More Truth About Death

Having The Truth About Death published was an accomplishment that meant a lot to me, not just because it felt great to have my first full length book of poetry published, but also because I believe in the story it tells, the chronicle of grief it provides, and its truth about death.  Or the truth as I experienced it.   Still, this summer I purposely let myself focus on other things — travel, family, gardening, ramping up on a couple of consulting jobs — rather than feel like I had to maintain a constant focus on promoting my book.

So I’ve been delighted twice recently when, without any prompting or focus on my part, good things have come back to me about the book.  I brought copies with me to the Vermont College of Fine Arts Writers’ Conference this summer, figuring I’d sell a few copies there, which I did.  And a week after the conference I got this wonderful email from a participant who’d bought a copy:  “I have just finished reading your book, The Truth About Death. I simply could not put it down; I read it in one day. It is so beautiful and moving and agonizing that I hardly know what to say, except that it has changed me: I feel ripped open and sewn back together. This is what I hope to find in writing, in any genre; I ask to be fundamentally altered in ways I can’t adequately describe. I am afraid to explore the topic of losing a partner. Your poems made me look at the visceral truths of such a loss, and I am grateful for that. I know this is a book I’ll read many times, finding something new in each reading. Thank you.”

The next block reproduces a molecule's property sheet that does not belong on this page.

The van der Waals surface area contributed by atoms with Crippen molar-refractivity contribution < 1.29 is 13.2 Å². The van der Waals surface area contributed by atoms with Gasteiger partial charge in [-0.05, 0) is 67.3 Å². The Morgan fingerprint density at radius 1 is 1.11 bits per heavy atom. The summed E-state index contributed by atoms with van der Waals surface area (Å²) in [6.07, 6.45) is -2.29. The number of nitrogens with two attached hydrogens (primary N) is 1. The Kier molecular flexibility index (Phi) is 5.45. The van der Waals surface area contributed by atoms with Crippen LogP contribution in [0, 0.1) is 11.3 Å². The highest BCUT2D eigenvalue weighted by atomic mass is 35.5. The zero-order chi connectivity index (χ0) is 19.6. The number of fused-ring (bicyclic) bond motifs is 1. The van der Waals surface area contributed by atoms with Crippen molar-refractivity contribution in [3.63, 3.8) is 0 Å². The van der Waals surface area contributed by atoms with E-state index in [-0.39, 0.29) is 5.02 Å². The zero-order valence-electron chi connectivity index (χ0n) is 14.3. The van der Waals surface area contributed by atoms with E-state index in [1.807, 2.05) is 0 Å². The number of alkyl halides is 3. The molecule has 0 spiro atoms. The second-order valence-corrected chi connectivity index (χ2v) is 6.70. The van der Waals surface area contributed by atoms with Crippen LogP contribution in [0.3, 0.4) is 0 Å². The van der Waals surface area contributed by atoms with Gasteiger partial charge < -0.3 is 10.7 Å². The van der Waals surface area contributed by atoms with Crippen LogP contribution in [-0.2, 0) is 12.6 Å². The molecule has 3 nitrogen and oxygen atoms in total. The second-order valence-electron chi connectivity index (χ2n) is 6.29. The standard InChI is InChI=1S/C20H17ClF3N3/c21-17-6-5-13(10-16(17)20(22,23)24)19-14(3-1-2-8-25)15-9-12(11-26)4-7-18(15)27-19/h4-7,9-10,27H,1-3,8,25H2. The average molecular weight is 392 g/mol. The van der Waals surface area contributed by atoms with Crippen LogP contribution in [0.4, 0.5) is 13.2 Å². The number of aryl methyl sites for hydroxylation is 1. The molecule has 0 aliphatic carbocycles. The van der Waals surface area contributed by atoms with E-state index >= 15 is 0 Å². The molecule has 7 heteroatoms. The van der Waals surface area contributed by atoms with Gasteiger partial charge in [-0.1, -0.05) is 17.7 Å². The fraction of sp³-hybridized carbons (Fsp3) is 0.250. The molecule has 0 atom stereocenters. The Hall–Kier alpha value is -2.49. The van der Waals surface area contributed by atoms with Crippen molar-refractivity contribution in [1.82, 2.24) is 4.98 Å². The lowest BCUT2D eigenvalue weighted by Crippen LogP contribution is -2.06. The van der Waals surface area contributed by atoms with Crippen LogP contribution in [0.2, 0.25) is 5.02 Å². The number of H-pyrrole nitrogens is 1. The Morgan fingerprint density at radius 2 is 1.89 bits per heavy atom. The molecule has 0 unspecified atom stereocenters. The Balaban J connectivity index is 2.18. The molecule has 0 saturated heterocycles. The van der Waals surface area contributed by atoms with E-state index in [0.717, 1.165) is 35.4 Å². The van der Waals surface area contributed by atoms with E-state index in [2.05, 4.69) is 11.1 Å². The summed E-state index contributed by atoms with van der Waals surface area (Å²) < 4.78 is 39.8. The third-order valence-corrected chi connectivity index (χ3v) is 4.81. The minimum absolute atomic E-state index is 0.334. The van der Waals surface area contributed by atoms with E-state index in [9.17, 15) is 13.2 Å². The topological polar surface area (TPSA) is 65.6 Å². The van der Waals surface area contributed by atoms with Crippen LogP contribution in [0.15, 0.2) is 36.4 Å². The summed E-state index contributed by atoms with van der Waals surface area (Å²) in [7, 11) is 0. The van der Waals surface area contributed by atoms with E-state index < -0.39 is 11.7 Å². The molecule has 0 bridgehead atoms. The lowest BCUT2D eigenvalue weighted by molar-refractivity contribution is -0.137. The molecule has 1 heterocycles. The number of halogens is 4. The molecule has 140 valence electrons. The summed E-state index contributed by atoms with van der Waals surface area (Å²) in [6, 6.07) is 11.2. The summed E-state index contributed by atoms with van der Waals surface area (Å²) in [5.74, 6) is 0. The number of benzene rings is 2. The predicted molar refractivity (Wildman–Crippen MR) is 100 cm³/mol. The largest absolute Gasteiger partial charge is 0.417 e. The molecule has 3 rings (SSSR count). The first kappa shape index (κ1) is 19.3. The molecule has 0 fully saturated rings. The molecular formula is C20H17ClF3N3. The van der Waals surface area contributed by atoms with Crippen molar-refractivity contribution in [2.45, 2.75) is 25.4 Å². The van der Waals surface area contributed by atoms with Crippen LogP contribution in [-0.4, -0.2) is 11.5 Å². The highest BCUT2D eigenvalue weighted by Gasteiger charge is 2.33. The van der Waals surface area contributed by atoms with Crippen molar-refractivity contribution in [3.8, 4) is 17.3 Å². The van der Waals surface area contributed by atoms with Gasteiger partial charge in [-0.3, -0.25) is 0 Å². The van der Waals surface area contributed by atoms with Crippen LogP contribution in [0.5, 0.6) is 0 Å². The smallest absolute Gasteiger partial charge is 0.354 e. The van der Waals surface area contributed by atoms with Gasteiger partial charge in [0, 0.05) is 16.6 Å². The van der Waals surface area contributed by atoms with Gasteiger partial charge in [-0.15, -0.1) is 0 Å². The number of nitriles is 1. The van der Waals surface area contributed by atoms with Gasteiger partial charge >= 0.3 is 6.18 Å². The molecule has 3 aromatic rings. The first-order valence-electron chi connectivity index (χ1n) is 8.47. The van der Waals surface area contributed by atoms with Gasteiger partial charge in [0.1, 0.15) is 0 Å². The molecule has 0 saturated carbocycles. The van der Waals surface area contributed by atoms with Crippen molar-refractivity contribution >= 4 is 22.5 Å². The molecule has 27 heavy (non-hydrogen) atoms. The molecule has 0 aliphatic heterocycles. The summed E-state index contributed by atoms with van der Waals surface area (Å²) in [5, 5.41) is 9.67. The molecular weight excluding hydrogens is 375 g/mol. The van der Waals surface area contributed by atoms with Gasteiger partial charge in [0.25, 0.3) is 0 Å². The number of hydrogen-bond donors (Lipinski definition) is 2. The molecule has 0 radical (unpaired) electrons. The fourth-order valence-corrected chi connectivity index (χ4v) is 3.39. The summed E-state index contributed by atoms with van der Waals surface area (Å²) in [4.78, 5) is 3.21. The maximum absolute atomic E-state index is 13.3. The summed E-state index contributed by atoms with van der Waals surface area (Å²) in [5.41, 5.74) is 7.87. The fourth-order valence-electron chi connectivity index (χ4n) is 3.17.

“Wow!” I thought.  So it’s working.  People are experiencing the book in the way I’d hoped.  Then a couple of weeks later I got this email from a good friend:  “I thought you might like to know how your work moves around. I gave a copy of your book to my friend Jim who is now teaching for NYU in Abu Dhabi. One of his courses is called Ghastly Beauty, and deals with art as ‘a repository and record of human emotion’. He is using some of your poems in  the class. Since the students come from all over the world, they will take some of your work with them when they go.”

And tomorrow night I’ll be reading once again from The Truth About Death.  David and I are the featured readers at tomorrow night’s Portsmouth Poetry Hoot.  So, the book keeps going out into the world and coming back to me in unexpected ways.  May the magic of that continue.

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About Grace Mattern

Grace Mattern is a poet, writer, mother, grandmother, partner, friend, family member, gardener, triathlete, hiker and for 30 years was the Executive Director of the NH Coalition Against Domestic and Sexual Violence. She resigned her position at the Coalition on June 15, 2011 in order to concentrate on her writing, while continuing to engage in the movement to end violence against women as a consultant and advisor. Her chapbook Fever of Unknown Origin was published in 2001 and her full-length poetry book The Truth About Death was published in 2012.
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